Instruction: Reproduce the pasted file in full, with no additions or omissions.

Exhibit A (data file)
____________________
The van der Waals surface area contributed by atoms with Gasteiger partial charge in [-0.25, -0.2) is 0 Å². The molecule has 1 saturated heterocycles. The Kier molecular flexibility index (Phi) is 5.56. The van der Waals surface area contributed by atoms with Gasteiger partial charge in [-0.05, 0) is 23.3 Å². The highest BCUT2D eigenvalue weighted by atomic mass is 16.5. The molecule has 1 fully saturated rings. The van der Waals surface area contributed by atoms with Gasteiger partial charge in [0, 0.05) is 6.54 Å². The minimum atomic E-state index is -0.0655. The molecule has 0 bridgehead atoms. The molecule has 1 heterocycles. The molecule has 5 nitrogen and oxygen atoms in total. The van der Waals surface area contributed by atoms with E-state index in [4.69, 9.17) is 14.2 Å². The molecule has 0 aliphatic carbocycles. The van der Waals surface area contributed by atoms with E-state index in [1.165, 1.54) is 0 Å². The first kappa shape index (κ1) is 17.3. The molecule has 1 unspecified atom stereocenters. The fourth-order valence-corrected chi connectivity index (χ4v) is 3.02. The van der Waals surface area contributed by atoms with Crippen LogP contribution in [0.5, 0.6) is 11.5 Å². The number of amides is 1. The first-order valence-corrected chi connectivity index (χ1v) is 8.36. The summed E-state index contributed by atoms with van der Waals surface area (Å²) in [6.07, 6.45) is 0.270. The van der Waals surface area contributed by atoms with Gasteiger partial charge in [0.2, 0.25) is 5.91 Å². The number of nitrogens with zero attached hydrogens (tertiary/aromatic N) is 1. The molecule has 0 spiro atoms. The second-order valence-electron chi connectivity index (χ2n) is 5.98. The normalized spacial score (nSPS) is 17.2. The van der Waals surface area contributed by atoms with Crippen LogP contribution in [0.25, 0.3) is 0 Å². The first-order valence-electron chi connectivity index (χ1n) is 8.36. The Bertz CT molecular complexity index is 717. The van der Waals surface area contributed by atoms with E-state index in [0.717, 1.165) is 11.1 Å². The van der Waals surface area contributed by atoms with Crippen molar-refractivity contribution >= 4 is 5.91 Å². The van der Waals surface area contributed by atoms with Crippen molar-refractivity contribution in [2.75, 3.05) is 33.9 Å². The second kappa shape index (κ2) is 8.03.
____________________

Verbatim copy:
The van der Waals surface area contributed by atoms with Gasteiger partial charge in [-0.25, -0.2) is 0 Å². The molecule has 1 saturated heterocycles. The Kier molecular flexibility index (Phi) is 5.56. The van der Waals surface area contributed by atoms with Gasteiger partial charge in [-0.05, 0) is 23.3 Å². The highest BCUT2D eigenvalue weighted by atomic mass is 16.5. The molecule has 1 fully saturated rings. The van der Waals surface area contributed by atoms with Gasteiger partial charge in [0, 0.05) is 6.54 Å². The minimum atomic E-state index is -0.0655. The molecule has 0 bridgehead atoms. The molecule has 1 heterocycles. The molecule has 5 nitrogen and oxygen atoms in total. The van der Waals surface area contributed by atoms with E-state index in [4.69, 9.17) is 14.2 Å². The molecule has 0 aliphatic carbocycles. The van der Waals surface area contributed by atoms with E-state index in [1.165, 1.54) is 0 Å². The first kappa shape index (κ1) is 17.3. The molecule has 1 unspecified atom stereocenters. The fourth-order valence-corrected chi connectivity index (χ4v) is 3.02. The van der Waals surface area contributed by atoms with Crippen LogP contribution in [0.5, 0.6) is 11.5 Å². The number of amides is 1. The first-order valence-corrected chi connectivity index (χ1v) is 8.36. The summed E-state index contributed by atoms with van der Waals surface area (Å²) in [6.07, 6.45) is 0.270. The van der Waals surface area contributed by atoms with Gasteiger partial charge in [0.2, 0.25) is 5.91 Å². The number of nitrogens with zero attached hydrogens (tertiary/aromatic N) is 1. The molecule has 0 spiro atoms. The second-order valence-electron chi connectivity index (χ2n) is 5.98. The normalized spacial score (nSPS) is 17.2. The van der Waals surface area contributed by atoms with Crippen LogP contribution in [0.25, 0.3) is 0 Å². The first-order valence-electron chi connectivity index (χ1n) is 8.36. The Bertz CT molecular complexity index is 717. The van der Waals surface area contributed by atoms with E-state index in [0.717, 1.165) is 11.1 Å². The van der Waals surface area contributed by atoms with Crippen molar-refractivity contribution >= 4 is 5.91 Å². The van der Waals surface area contributed by atoms with Crippen molar-refractivity contribution in [2.75, 3.05) is 33.9 Å². The second kappa shape index (κ2) is 8.03.